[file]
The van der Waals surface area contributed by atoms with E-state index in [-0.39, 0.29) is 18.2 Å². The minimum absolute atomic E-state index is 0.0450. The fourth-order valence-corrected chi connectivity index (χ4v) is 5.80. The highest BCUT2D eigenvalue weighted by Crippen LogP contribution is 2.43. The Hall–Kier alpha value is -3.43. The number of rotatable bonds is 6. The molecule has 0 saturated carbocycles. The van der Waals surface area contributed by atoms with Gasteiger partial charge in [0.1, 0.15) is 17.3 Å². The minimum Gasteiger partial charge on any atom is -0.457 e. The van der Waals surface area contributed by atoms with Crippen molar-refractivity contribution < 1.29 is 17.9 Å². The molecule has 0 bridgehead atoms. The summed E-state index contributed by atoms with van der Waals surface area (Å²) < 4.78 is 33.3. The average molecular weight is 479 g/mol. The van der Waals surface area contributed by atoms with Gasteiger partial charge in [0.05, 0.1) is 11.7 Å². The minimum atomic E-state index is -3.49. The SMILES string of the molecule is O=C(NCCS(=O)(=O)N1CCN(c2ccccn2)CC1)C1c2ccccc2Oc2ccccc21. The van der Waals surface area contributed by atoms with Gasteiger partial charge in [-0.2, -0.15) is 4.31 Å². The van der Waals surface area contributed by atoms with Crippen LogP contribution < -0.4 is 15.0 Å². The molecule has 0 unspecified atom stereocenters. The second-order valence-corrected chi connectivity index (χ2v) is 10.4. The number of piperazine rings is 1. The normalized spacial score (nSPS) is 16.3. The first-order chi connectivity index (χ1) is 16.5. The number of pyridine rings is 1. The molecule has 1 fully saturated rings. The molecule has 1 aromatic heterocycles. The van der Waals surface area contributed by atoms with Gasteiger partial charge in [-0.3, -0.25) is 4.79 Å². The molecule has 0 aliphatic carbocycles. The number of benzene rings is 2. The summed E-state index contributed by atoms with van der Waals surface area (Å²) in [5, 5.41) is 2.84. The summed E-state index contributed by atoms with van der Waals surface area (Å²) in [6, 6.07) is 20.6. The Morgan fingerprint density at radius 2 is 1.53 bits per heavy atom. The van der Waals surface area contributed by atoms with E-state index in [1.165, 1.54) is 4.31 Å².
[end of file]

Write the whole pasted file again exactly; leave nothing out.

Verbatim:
The van der Waals surface area contributed by atoms with E-state index in [-0.39, 0.29) is 18.2 Å². The minimum absolute atomic E-state index is 0.0450. The fourth-order valence-corrected chi connectivity index (χ4v) is 5.80. The highest BCUT2D eigenvalue weighted by Crippen LogP contribution is 2.43. The Hall–Kier alpha value is -3.43. The number of rotatable bonds is 6. The molecule has 0 saturated carbocycles. The van der Waals surface area contributed by atoms with Gasteiger partial charge in [0.1, 0.15) is 17.3 Å². The minimum Gasteiger partial charge on any atom is -0.457 e. The van der Waals surface area contributed by atoms with Crippen molar-refractivity contribution < 1.29 is 17.9 Å². The molecule has 0 bridgehead atoms. The summed E-state index contributed by atoms with van der Waals surface area (Å²) < 4.78 is 33.3. The average molecular weight is 479 g/mol. The van der Waals surface area contributed by atoms with Gasteiger partial charge in [0.05, 0.1) is 11.7 Å². The minimum atomic E-state index is -3.49. The SMILES string of the molecule is O=C(NCCS(=O)(=O)N1CCN(c2ccccn2)CC1)C1c2ccccc2Oc2ccccc21. The van der Waals surface area contributed by atoms with Gasteiger partial charge in [-0.2, -0.15) is 4.31 Å². The van der Waals surface area contributed by atoms with Crippen LogP contribution < -0.4 is 15.0 Å². The molecule has 0 unspecified atom stereocenters. The second-order valence-corrected chi connectivity index (χ2v) is 10.4. The number of piperazine rings is 1. The normalized spacial score (nSPS) is 16.3. The first-order chi connectivity index (χ1) is 16.5. The number of pyridine rings is 1. The molecule has 1 fully saturated rings. The molecule has 1 aromatic heterocycles. The van der Waals surface area contributed by atoms with Gasteiger partial charge in [-0.3, -0.25) is 4.79 Å². The molecule has 0 aliphatic carbocycles. The number of benzene rings is 2. The summed E-state index contributed by atoms with van der Waals surface area (Å²) in [5, 5.41) is 2.84. The summed E-state index contributed by atoms with van der Waals surface area (Å²) in [6, 6.07) is 20.6. The Morgan fingerprint density at radius 2 is 1.53 bits per heavy atom. The van der Waals surface area contributed by atoms with E-state index in [1.165, 1.54) is 4.31 Å².